Following enrollment gains and double-digit rent increases nearby, the University of Utah has seen its waitlist for on-campus housing grow. Among other measures, the university is offering local alumni $5,000 a semester to house students, Inside Higher Ed reports. According to the school’s Office of Alumni Relations, 120 local alumni have already volunteered—and are in the process of being vetted—to host students this fall, and the university hopes to place 1,000 students with local alumni next fall.
Officials also hope that zoning reform movements in states like California, Oregon, Minnesota, and Washington will permit construction of new housing units for college students in areas previously reserved for single-family residences, Bloomberg reports.
Incentives and assistance
With limited options for on-campus housing, some colleges are offering financial incentives for students willing to pursue off-campus housing, especially students who experience year-round housing insecurity. With rents increasing 53% since last year in Tallahassee, FAMU will give first-year students who live off campus $2,000 per semester for housing and a meal plan valued at $5,716 for the 2022-23 academic year. The university offered the same plan to the first 400 upper-level students who forego their on-campus housing.
Organizations and advocacy groups are also providing scholarships for college students who need financial support with housing and other living costs, Ed Source reports. Nonprofits including GiveBack and SchoolHouse Connection offer housing scholarships and other emergency funding to students overcoming economic hardship. The Guardian Scholars Foundation, a chapter-based organization that exists on college campuses across the country, is also offering scholarships to college students who were part of the foster care system or have endured other adversity. Students can receive funding for on-campus housing even during winter and summer breaks.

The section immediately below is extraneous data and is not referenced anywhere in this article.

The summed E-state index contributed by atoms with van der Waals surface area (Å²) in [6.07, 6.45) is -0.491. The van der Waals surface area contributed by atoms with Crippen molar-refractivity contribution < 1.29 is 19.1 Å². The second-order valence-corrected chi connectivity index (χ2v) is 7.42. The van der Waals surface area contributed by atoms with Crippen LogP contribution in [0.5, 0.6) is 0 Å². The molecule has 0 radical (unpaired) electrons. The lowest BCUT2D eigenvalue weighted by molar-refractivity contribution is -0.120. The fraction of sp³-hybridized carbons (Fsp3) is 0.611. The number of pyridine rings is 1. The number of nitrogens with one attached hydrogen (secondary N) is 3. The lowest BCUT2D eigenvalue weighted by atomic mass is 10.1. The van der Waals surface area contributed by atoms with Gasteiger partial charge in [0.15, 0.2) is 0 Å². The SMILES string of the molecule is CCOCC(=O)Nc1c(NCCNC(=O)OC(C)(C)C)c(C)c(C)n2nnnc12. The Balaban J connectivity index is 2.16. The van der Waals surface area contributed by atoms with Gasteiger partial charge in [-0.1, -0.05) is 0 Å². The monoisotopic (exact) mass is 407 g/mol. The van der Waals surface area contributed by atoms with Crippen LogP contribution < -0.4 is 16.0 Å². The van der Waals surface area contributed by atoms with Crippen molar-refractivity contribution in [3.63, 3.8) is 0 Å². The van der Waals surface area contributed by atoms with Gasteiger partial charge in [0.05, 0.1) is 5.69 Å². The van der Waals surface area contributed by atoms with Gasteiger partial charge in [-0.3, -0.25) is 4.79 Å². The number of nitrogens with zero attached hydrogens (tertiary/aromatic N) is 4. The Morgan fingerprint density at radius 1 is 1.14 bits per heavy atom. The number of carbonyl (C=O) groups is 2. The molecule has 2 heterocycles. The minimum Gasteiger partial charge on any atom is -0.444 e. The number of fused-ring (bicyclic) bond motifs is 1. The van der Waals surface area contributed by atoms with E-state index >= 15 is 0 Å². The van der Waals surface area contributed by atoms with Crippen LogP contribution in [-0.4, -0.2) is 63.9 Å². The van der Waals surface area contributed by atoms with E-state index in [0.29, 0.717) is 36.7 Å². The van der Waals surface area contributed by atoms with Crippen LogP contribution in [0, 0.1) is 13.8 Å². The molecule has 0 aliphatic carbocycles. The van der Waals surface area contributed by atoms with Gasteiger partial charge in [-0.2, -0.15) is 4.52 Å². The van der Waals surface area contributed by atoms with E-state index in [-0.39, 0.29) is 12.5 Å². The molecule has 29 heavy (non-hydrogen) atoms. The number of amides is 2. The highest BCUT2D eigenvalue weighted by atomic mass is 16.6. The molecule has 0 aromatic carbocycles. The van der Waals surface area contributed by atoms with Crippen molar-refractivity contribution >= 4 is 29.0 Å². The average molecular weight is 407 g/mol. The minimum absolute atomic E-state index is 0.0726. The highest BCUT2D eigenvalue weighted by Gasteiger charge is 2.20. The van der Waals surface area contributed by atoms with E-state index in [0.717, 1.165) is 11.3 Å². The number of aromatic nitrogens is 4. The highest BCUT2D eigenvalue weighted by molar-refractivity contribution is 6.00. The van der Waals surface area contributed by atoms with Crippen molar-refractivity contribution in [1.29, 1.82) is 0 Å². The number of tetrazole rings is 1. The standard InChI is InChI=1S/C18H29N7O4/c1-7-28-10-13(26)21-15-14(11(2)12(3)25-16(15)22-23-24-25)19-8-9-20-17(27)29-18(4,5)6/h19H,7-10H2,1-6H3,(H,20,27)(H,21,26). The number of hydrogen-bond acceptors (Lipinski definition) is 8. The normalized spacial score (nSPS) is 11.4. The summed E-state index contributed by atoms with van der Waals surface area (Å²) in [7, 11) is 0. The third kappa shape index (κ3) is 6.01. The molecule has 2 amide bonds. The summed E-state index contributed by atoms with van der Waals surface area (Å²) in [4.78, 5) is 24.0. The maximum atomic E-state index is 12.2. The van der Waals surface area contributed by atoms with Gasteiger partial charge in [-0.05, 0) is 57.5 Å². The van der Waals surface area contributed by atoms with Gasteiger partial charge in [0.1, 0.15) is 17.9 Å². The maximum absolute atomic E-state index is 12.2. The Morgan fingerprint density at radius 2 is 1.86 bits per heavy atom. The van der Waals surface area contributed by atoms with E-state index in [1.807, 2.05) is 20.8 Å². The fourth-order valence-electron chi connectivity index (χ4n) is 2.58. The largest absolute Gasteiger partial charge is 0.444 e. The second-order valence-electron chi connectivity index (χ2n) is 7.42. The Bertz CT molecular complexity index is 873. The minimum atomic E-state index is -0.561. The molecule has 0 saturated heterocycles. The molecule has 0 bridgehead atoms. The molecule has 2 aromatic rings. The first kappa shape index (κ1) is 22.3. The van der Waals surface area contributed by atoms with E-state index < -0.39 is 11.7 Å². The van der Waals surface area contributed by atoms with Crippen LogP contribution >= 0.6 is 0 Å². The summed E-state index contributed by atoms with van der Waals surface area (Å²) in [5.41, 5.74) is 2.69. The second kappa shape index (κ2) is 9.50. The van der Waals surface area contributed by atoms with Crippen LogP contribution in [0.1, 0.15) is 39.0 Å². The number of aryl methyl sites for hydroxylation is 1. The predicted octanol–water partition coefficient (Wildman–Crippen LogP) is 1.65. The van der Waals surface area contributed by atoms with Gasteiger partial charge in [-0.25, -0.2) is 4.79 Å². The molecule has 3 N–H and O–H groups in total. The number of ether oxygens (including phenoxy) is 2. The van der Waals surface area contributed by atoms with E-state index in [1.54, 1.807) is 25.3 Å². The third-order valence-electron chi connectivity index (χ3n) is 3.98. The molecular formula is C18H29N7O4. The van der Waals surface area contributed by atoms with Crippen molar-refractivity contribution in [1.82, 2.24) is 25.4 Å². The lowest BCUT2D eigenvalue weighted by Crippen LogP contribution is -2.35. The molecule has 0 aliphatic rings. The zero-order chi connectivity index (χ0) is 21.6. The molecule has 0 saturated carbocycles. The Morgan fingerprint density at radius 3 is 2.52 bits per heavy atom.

The Horatio Alger Association, a non-profit in Alexandria, Virginia, that provides $17 million in scholarships each year to students experiencing hardship, has begun financing student housing and other basic needs for thousands of recipients through new emergency relief funds, according to The Washington Post. With the association’s help, Sophia Manera, a sophomore at Aurora University and former foster child who experienced housing insecurity throughout her life, is moving into her first apartment in preparation for the fall semester. “It’s a huge relief,” she says, “to know that I have somewhere to study, somewhere to just be, and I know it won’t be absolute chaos.”